Table 5. Institutional framework to help deliver peatland conservation

Example: Scotland United Nations: UNFCCC & Paris Agreement

Example: Indonesia United Nations: UNFCCC & Paris Agreement

Framework Global

Overarching global agreements, countries have signed up to deliver Agreements and legislation pertinent to a geopolitical area

European Union: Habitats Directive; Common Agricultural Policy; Water Framework Directive Scottish Government: National Peatland Plan and Climate Change Act – 250,000 ha (2500 km 2 ) of peatlands restored by 2032 Peatland Action – restoration project on the ground, delivered by regional officers

ASEAN: Agreement on Transboundary Haze Pollution


Indonesian Presidential decree (1/2016) establishes Peat Restoration Agency (BRG) & Regulation 57/2016 on peatlands BRG is working with Kemitraan partnership in 259 villages to develop “peat care villages”


Country-level legislation and agreements


Local partnerships and communities with a vested interest

An institutional framework for coordinated action Significant gains can be achieved on multiple global agreements by acting now. In fact, peatlands should be considered low hanging fruit in terms of achieving climate change mitigation, adaptation and biodiversity conservation objectives. However, to make these gains coordinated and focused, policy and funding mechanisms need to be integrated to bring about change. In short, peatlands must become a collective priority from the top to the bottom of the institutional framework. While regional and national plans are important, success on a global-scale will require global action and approaches, which filter down the institutional framework to delivery on the ground. The Ramsar Convention offers technical advice that can be implemented by many countries, especially those in the developing world. Advice and research Research is needed to underpin the intervention areas and enable good advice and decision-making. This report has looked at the importance of peatlands from a number of angles and discussed why keeping existing peatlands intact is urgent for both the planet and people who live with them. To meet the sustainable development goals, we need to understand the values of peatland ecosystems and the role they play in our sustainable future. The knowledge exchanged on peatlands and their importance must lead to efforts to reduce their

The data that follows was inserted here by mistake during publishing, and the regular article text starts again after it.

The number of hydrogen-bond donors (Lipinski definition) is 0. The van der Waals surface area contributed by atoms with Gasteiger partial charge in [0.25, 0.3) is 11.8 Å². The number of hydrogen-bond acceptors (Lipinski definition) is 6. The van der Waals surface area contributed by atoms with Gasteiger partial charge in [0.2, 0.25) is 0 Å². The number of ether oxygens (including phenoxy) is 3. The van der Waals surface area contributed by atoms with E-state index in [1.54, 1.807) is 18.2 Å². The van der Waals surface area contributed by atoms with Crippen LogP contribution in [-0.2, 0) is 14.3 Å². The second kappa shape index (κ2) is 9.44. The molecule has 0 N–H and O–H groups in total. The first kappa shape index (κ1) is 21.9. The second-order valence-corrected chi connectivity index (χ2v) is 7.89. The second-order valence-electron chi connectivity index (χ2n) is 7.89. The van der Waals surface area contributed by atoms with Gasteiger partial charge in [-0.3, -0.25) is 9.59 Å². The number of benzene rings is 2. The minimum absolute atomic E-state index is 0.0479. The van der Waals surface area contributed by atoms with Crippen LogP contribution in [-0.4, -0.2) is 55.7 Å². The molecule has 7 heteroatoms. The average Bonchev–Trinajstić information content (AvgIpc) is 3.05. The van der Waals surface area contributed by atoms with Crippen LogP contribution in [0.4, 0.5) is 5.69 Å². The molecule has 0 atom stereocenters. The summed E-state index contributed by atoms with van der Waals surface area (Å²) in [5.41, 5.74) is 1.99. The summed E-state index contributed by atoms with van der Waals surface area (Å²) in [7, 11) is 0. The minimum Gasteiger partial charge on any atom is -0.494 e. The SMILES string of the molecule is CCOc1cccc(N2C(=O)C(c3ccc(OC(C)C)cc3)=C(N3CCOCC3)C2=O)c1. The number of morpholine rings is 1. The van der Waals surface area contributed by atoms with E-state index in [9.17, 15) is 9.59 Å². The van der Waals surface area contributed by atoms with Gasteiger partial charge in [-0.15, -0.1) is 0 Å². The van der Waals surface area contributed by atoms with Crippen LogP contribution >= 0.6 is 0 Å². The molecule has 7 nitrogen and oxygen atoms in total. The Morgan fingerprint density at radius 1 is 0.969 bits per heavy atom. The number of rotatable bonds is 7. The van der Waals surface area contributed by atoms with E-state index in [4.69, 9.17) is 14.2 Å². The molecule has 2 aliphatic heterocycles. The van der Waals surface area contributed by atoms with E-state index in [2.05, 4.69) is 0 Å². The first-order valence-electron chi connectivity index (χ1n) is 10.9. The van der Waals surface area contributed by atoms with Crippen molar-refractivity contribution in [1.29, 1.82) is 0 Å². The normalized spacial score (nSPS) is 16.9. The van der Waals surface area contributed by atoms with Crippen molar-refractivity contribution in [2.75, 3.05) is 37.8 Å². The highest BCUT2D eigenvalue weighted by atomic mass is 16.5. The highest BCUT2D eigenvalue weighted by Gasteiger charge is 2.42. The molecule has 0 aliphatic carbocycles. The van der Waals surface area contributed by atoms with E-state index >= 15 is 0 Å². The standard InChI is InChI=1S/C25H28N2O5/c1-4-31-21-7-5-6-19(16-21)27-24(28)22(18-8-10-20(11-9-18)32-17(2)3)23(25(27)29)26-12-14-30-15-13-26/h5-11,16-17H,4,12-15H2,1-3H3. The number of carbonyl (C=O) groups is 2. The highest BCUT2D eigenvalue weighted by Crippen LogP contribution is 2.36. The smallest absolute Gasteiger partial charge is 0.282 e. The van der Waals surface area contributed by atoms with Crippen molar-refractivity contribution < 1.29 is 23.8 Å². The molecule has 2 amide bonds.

destruction, restore them, conserve them, and sustainably manage them.

The end product of this new awareness and understanding must be better land use planning, decision-making and management of all forms of human activity. Europe has lost a large percentage of its peatlands, although awareness is growing in how to keep the rest in place. There is a chance for countries like the Democratic Republic of the Congo, Republic of Congo and Peru, where much of the peatlands are intact, to become the early adopters of an enlightened and climate-friendly approach to keeping peatlands intact, to keep the biodiversity alive and to keep the carbon they contain in the ground. To achieve this, a good starting point would be to continue research and development of technologies and approaches and to share good, evidence-based and traditional knowledge practices. This would build on the existing knowledge base and fill the gaps in knowledge that need to be addressed so that peatlands conservation, management and sustainable use can be refined and improved as we go along. Mapping challenges There is no comprehensive and precise global map of peatlands, organic soils or soil organic carbon. Peatlands are diverse and used in very different ways. This hampers the extrapolation of results and requires high resolution mapping. In the tropics, even very large peatlands await (re-) discovery and confirmation (Dargie et al., 2017) with the focus on forested lowland peatlands obscuring, until now, the diversity and extent of those at high-altitudes.


Made with FlippingBook - Online Brochure Maker